A proposed flour milling joint venture of Cargill, CHS and ConAgra is drawing attention from the federal government.
The deal would combine the companies' flour milling businesses in the United States into an operation called Ardent Mills, and would also control about one-third of the nation's milling capacity. That's drawn the attention of the United States Department of Justice, which is concerned the venture might stifle competition.
Reuters reports about a dozen states also want to join the department in a review of the planned venture of the three agribusiness powerhouses.
CHS and Cargill, which are both based in the Twin Cities area, have already had a milling joint venture for 11 years, CHS spokeswoman Lani Jordan said.
"As we looked at the possibility of combining that to create Ardent Mills, we really believed there was an opportunity for CHS to gain some additional value for the farmers and coops who own it," Jordan said.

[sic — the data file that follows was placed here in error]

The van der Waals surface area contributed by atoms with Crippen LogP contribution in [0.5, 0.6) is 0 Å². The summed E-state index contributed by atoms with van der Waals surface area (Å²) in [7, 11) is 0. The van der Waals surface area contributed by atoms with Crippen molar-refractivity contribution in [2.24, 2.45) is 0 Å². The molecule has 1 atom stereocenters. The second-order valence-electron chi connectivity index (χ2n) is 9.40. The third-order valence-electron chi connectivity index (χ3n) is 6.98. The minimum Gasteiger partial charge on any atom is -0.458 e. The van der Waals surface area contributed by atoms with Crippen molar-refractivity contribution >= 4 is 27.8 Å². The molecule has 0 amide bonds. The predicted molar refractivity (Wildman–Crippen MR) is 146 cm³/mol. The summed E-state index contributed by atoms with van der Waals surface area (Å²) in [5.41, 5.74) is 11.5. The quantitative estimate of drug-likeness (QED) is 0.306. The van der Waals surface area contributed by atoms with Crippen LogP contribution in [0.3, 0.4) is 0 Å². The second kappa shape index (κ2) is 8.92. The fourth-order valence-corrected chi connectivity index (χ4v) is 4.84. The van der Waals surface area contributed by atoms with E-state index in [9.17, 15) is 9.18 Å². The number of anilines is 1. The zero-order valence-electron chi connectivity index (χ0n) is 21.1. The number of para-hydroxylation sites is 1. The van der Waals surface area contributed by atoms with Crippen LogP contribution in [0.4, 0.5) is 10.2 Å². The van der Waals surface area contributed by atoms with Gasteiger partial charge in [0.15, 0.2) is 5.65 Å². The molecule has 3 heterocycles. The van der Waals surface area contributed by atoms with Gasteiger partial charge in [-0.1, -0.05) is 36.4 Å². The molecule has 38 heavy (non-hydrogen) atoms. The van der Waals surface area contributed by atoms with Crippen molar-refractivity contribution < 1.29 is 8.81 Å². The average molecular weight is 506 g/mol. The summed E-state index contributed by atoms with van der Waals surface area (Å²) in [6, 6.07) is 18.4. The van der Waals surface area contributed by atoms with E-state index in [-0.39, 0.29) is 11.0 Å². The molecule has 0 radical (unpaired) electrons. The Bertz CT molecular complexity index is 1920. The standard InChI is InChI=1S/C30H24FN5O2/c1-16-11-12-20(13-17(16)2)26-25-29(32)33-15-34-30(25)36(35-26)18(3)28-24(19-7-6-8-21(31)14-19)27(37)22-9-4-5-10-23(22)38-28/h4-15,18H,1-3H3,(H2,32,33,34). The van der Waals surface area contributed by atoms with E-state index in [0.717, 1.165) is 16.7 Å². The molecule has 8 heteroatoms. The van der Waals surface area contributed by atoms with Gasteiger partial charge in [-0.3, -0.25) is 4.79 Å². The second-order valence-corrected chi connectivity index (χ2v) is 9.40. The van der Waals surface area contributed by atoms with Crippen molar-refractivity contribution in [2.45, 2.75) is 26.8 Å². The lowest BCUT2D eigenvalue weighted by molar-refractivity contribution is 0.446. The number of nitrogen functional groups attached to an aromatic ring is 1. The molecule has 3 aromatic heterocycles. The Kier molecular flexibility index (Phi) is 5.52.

Cargill spokeswoman Lori Fligge said her company is cooperating with the Justice Department but hasn't heard from state officials. She expects the deal will withstand legal scrutiny.
"We firmly believe in the merits of the Ardent Mills transaction. We believe it will benefit suppliers, customers and consumers," Fligge said. "Flour milling is a highly competitive business throughout North America. And Ardent Mills is going to have substantial competition when the transaction is completed."
The Justice Department and Minnesota Attorney General's Office could not be reached for comment.